And Khadija was the woman who had given up the privacy of their life to his destiny the woman who at forty or forty-five had married Mohammad, the twenty-five year old orphan and poor shepherd. He came to know her through love with the faith of a fellow sufferer and thinker. He sought refuge in her from the difficulties of poverty and life. He received the kindness of a friend and the love of a mother which he had never had. He benefited from her advice and the great protection which she gave him.

She was beside him, beside his heart, beside his spirit. During the whole time of the thunderstorm of difficulties, fears, dangers, loneliness, during years of hatred and enmity, during battles, fights and treacheries, she was with him from the first moment of the revelation until the final moments of her death.

She was with him during all of the moments of his life. She gave all of her life, love, faith, and wealth at the moment when he needed it most. Now the Prophet had lost his protector and compassionate, fellow sufferer, the first person who believed him, the greatest giver of sympathy and, finally, the mother of his Fatima. Fatima had lost her mother.



She knows, feels, senses the question with her innermost being but she has never had it expressed for her before. Once expressed, the question, of necessity, begs for an answer which is a genuine and authentic part of that person. This is the beginning of the Revolution which Iranian women were to undergo but it will take seven long years before it is expressed in society namely, in the Islamic Revolution of Iran. But we have moved too quickly. We are way ahead of ourselves. We have to return to that night when so many of us were not present, the night when the question was first expressed. On that night in , he begins the journey to Fatima with this question and slowly but surely unfolds an answer.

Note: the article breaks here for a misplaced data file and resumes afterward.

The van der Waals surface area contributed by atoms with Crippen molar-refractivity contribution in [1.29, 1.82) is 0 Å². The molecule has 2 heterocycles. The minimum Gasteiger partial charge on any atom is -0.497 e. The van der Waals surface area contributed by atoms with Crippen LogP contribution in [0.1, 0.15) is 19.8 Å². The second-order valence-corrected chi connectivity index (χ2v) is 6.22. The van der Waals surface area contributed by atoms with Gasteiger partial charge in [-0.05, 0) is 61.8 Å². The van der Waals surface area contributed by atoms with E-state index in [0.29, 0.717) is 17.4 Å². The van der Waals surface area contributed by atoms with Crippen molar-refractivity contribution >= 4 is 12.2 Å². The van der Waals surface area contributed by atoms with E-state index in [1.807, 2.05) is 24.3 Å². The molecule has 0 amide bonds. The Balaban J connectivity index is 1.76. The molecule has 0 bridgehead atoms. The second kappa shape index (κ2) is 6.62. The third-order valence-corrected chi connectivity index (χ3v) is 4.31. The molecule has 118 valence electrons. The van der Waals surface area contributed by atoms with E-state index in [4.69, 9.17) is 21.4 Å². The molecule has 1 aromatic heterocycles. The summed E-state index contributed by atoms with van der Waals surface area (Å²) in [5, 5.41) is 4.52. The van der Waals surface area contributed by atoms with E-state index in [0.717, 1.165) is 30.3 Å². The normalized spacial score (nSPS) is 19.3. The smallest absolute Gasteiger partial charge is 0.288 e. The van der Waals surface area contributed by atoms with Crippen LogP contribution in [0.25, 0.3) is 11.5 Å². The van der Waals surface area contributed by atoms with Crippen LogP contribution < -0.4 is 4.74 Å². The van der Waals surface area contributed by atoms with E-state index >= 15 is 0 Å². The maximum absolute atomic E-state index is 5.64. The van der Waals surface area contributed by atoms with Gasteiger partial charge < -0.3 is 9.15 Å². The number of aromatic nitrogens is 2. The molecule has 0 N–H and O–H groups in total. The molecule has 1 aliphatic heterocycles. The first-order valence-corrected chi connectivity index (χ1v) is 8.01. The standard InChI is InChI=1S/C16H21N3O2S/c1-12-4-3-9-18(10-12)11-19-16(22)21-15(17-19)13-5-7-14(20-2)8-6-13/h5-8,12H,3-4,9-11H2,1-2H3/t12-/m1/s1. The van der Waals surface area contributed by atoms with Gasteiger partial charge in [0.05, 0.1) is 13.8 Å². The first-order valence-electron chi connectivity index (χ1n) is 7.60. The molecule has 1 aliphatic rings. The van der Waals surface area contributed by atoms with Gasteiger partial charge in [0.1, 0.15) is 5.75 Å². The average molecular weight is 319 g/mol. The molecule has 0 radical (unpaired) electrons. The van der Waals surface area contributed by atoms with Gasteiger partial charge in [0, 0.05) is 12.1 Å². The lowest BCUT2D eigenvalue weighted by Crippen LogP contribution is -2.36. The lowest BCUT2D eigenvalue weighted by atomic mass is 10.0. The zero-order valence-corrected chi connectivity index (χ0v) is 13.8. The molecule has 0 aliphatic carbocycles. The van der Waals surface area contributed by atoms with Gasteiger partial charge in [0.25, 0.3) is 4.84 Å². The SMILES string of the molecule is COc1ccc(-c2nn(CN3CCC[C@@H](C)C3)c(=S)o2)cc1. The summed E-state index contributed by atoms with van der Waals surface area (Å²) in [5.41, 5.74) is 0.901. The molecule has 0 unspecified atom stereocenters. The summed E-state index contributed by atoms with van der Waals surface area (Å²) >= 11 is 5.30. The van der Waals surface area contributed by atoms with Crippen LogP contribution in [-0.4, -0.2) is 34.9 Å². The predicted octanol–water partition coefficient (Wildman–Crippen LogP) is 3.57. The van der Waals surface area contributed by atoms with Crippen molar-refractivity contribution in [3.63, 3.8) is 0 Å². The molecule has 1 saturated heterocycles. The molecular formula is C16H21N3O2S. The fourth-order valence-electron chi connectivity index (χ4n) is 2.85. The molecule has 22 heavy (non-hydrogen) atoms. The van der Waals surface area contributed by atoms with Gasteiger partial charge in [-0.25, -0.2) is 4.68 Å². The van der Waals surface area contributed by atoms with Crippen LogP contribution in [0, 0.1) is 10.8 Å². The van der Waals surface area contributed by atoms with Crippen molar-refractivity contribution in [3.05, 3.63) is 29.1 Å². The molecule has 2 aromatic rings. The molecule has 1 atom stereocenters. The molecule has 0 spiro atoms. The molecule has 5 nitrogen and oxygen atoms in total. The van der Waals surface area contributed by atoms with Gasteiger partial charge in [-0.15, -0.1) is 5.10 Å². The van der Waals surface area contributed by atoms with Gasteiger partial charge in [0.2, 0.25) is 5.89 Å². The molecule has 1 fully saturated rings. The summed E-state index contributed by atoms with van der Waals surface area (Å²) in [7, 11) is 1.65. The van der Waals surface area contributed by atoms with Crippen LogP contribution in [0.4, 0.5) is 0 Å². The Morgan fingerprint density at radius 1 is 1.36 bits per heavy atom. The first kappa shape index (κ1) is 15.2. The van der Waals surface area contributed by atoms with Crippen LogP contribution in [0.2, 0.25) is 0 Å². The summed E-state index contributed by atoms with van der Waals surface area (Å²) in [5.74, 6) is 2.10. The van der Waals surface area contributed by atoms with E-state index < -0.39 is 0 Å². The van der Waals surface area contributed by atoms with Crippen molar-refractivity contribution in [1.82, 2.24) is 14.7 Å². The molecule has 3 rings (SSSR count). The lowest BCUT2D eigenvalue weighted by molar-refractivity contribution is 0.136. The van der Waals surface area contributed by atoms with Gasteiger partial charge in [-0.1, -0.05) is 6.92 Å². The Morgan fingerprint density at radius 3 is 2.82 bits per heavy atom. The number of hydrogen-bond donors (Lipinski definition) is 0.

Fatima Is Fatima

Dourisar They have not come to hear a dry, scientific, historic lecture. And his daughter, Fatima is a perfect example of an ideal woman whom no xli has yet become. Location of Infringing Material Identify each web page that allegedly contains infringing material. Woman, in their view, must also remain as she is today because, simply enough, her form exists in th epast and has become part of social traditions. True reflection of the ideal role and the status of women in Islam apart from cultural influence.


Fatima is Fatima

Dikora He will see the world and renew his faith, xhariati beliefs and his union with his history. I had wished to refer to the deep and revolutionary influence her memory evokes in Muslim societies and the role she has played in the breadth of Islamic transformations. Town dwellers and village dwellers have become poorer, more afflicted and more hungry while the class of minor landowners and merchants has become weak and dispersed by the growth of new capitalist classes. Islamic Teachings for Kids. In the midst of this, be just!